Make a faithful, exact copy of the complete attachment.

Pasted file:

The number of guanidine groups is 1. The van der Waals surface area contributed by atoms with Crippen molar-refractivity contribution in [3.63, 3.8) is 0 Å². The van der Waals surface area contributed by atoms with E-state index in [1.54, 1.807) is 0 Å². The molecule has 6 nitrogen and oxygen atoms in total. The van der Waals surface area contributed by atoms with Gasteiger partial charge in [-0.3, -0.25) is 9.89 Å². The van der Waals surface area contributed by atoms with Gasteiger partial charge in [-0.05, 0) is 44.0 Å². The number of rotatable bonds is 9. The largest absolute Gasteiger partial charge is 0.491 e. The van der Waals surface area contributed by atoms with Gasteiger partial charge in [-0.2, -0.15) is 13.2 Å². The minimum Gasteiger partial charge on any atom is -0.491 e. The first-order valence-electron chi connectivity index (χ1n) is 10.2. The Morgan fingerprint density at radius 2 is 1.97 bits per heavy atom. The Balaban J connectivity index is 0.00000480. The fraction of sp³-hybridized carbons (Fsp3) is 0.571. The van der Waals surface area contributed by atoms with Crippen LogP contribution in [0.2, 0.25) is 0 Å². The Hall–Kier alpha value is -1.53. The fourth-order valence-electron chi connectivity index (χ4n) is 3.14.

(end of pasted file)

The number of guanidine groups is 1. The van der Waals surface area contributed by atoms with Crippen molar-refractivity contribution in [3.63, 3.8) is 0 Å². The van der Waals surface area contributed by atoms with E-state index in [1.54, 1.807) is 0 Å². The molecule has 6 nitrogen and oxygen atoms in total. The van der Waals surface area contributed by atoms with Gasteiger partial charge in [-0.3, -0.25) is 9.89 Å². The van der Waals surface area contributed by atoms with Gasteiger partial charge in [-0.05, 0) is 44.0 Å². The number of rotatable bonds is 9. The largest absolute Gasteiger partial charge is 0.491 e. The van der Waals surface area contributed by atoms with Gasteiger partial charge in [-0.2, -0.15) is 13.2 Å². The minimum Gasteiger partial charge on any atom is -0.491 e. The first-order valence-electron chi connectivity index (χ1n) is 10.2. The Morgan fingerprint density at radius 2 is 1.97 bits per heavy atom. The Balaban J connectivity index is 0.00000480. The fraction of sp³-hybridized carbons (Fsp3) is 0.571. The van der Waals surface area contributed by atoms with Crippen LogP contribution in [0.2, 0.25) is 0 Å². The Hall–Kier alpha value is -1.53. The fourth-order valence-electron chi connectivity index (χ4n) is 3.14.